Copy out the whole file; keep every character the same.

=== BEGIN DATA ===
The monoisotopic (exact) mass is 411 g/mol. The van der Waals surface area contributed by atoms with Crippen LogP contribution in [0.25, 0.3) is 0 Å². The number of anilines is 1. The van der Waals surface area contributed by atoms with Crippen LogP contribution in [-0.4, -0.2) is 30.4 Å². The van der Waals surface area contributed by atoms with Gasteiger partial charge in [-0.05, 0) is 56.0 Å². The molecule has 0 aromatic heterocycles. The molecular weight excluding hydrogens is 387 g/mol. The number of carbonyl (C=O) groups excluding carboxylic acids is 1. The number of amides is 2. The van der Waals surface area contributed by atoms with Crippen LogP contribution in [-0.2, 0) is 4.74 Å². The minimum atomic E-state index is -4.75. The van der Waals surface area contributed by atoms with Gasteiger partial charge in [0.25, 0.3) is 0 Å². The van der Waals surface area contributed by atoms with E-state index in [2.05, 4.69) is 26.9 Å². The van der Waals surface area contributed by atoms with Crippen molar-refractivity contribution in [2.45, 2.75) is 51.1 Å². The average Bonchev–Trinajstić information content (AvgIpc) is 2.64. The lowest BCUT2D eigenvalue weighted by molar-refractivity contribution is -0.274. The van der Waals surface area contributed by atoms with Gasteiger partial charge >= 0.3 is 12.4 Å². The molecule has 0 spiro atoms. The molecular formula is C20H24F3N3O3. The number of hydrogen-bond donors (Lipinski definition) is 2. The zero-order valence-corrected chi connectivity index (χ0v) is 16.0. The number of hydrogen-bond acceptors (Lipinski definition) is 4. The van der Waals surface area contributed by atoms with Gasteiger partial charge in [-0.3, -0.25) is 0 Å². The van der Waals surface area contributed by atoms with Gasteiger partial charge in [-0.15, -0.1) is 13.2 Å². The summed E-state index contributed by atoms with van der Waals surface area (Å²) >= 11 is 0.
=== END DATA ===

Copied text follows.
The monoisotopic (exact) mass is 411 g/mol. The van der Waals surface area contributed by atoms with Crippen LogP contribution in [0.25, 0.3) is 0 Å². The number of anilines is 1. The van der Waals surface area contributed by atoms with Crippen LogP contribution in [-0.4, -0.2) is 30.4 Å². The van der Waals surface area contributed by atoms with Gasteiger partial charge in [-0.05, 0) is 56.0 Å². The molecule has 0 aromatic heterocycles. The molecular weight excluding hydrogens is 387 g/mol. The number of carbonyl (C=O) groups excluding carboxylic acids is 1. The number of amides is 2. The van der Waals surface area contributed by atoms with Crippen LogP contribution in [-0.2, 0) is 4.74 Å². The minimum atomic E-state index is -4.75. The van der Waals surface area contributed by atoms with Gasteiger partial charge in [0.25, 0.3) is 0 Å². The van der Waals surface area contributed by atoms with E-state index in [2.05, 4.69) is 26.9 Å². The van der Waals surface area contributed by atoms with Crippen molar-refractivity contribution in [2.45, 2.75) is 51.1 Å². The average Bonchev–Trinajstić information content (AvgIpc) is 2.64. The lowest BCUT2D eigenvalue weighted by molar-refractivity contribution is -0.274. The van der Waals surface area contributed by atoms with Gasteiger partial charge >= 0.3 is 12.4 Å². The molecule has 0 spiro atoms. The molecular formula is C20H24F3N3O3. The number of hydrogen-bond donors (Lipinski definition) is 2. The zero-order valence-corrected chi connectivity index (χ0v) is 16.0. The number of hydrogen-bond acceptors (Lipinski definition) is 4. The van der Waals surface area contributed by atoms with Gasteiger partial charge in [-0.3, -0.25) is 0 Å². The van der Waals surface area contributed by atoms with Gasteiger partial charge in [-0.15, -0.1) is 13.2 Å². The summed E-state index contributed by atoms with van der Waals surface area (Å²) >= 11 is 0.